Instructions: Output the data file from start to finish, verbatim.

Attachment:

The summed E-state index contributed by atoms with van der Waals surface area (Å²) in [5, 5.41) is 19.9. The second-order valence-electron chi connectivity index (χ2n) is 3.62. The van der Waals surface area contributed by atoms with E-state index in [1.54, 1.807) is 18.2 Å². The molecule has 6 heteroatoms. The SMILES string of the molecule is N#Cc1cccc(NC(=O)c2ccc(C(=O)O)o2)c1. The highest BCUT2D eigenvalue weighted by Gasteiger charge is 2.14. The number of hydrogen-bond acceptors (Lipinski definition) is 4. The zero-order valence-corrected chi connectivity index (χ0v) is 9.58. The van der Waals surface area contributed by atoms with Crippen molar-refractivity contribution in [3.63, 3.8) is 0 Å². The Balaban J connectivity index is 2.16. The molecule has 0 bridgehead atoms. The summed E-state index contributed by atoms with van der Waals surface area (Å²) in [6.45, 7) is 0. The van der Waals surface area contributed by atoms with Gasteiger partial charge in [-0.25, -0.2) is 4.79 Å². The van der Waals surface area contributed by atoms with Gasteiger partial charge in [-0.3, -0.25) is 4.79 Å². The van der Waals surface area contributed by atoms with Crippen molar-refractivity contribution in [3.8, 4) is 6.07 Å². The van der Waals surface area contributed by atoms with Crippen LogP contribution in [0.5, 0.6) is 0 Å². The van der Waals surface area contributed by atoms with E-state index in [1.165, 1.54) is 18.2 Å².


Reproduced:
The summed E-state index contributed by atoms with van der Waals surface area (Å²) in [5, 5.41) is 19.9. The second-order valence-electron chi connectivity index (χ2n) is 3.62. The van der Waals surface area contributed by atoms with E-state index in [1.54, 1.807) is 18.2 Å². The molecule has 6 heteroatoms. The SMILES string of the molecule is N#Cc1cccc(NC(=O)c2ccc(C(=O)O)o2)c1. The highest BCUT2D eigenvalue weighted by Gasteiger charge is 2.14. The number of hydrogen-bond acceptors (Lipinski definition) is 4. The zero-order valence-corrected chi connectivity index (χ0v) is 9.58. The van der Waals surface area contributed by atoms with Crippen molar-refractivity contribution in [3.63, 3.8) is 0 Å². The Balaban J connectivity index is 2.16. The molecule has 0 bridgehead atoms. The summed E-state index contributed by atoms with van der Waals surface area (Å²) in [6.45, 7) is 0. The van der Waals surface area contributed by atoms with Gasteiger partial charge in [-0.25, -0.2) is 4.79 Å². The van der Waals surface area contributed by atoms with Gasteiger partial charge in [-0.3, -0.25) is 4.79 Å². The van der Waals surface area contributed by atoms with Crippen molar-refractivity contribution in [3.8, 4) is 6.07 Å². The van der Waals surface area contributed by atoms with Crippen LogP contribution in [0.5, 0.6) is 0 Å². The van der Waals surface area contributed by atoms with E-state index in [1.165, 1.54) is 18.2 Å².